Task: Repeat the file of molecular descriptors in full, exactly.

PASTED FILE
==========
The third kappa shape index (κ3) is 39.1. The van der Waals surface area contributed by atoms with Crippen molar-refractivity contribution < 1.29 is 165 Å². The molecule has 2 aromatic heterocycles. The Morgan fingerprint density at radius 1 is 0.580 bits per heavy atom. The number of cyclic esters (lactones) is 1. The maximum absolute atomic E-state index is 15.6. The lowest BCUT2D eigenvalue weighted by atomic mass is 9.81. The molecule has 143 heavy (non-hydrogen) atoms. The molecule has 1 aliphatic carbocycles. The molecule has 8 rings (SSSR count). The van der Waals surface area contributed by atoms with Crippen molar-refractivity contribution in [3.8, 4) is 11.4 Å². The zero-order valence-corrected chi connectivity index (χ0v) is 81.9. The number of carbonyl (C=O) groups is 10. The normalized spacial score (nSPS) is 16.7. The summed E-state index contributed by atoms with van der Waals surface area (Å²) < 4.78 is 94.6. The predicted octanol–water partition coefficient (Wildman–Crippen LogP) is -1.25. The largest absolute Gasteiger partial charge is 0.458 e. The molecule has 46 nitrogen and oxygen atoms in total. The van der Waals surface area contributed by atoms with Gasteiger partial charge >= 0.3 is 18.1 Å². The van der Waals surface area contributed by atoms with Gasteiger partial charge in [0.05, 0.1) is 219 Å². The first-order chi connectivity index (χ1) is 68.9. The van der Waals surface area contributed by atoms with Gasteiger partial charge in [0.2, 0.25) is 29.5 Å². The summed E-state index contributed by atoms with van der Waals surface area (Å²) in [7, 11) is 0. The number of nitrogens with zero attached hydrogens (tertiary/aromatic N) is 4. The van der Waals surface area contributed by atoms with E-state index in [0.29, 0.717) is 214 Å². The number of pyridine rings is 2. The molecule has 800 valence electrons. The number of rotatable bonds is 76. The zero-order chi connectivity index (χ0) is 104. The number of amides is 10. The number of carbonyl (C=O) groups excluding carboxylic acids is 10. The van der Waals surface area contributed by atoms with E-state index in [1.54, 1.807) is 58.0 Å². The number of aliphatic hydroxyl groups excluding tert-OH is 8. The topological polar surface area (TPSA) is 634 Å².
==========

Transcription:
The third kappa shape index (κ3) is 39.1. The van der Waals surface area contributed by atoms with Crippen molar-refractivity contribution < 1.29 is 165 Å². The molecule has 2 aromatic heterocycles. The Morgan fingerprint density at radius 1 is 0.580 bits per heavy atom. The number of cyclic esters (lactones) is 1. The maximum absolute atomic E-state index is 15.6. The lowest BCUT2D eigenvalue weighted by atomic mass is 9.81. The molecule has 143 heavy (non-hydrogen) atoms. The molecule has 1 aliphatic carbocycles. The molecule has 8 rings (SSSR count). The van der Waals surface area contributed by atoms with Crippen molar-refractivity contribution in [3.8, 4) is 11.4 Å². The zero-order valence-corrected chi connectivity index (χ0v) is 81.9. The number of carbonyl (C=O) groups is 10. The normalized spacial score (nSPS) is 16.7. The summed E-state index contributed by atoms with van der Waals surface area (Å²) < 4.78 is 94.6. The predicted octanol–water partition coefficient (Wildman–Crippen LogP) is -1.25. The largest absolute Gasteiger partial charge is 0.458 e. The molecule has 46 nitrogen and oxygen atoms in total. The van der Waals surface area contributed by atoms with Gasteiger partial charge >= 0.3 is 18.1 Å². The van der Waals surface area contributed by atoms with Gasteiger partial charge in [0.05, 0.1) is 219 Å². The first-order chi connectivity index (χ1) is 68.9. The van der Waals surface area contributed by atoms with Gasteiger partial charge in [0.2, 0.25) is 29.5 Å². The summed E-state index contributed by atoms with van der Waals surface area (Å²) in [7, 11) is 0. The number of nitrogens with zero attached hydrogens (tertiary/aromatic N) is 4. The van der Waals surface area contributed by atoms with E-state index in [0.29, 0.717) is 214 Å². The number of pyridine rings is 2. The molecule has 800 valence electrons. The number of rotatable bonds is 76. The zero-order chi connectivity index (χ0) is 104. The number of amides is 10. The number of carbonyl (C=O) groups excluding carboxylic acids is 10. The van der Waals surface area contributed by atoms with E-state index in [1.54, 1.807) is 58.0 Å². The number of aliphatic hydroxyl groups excluding tert-OH is 8. The topological polar surface area (TPSA) is 634 Å².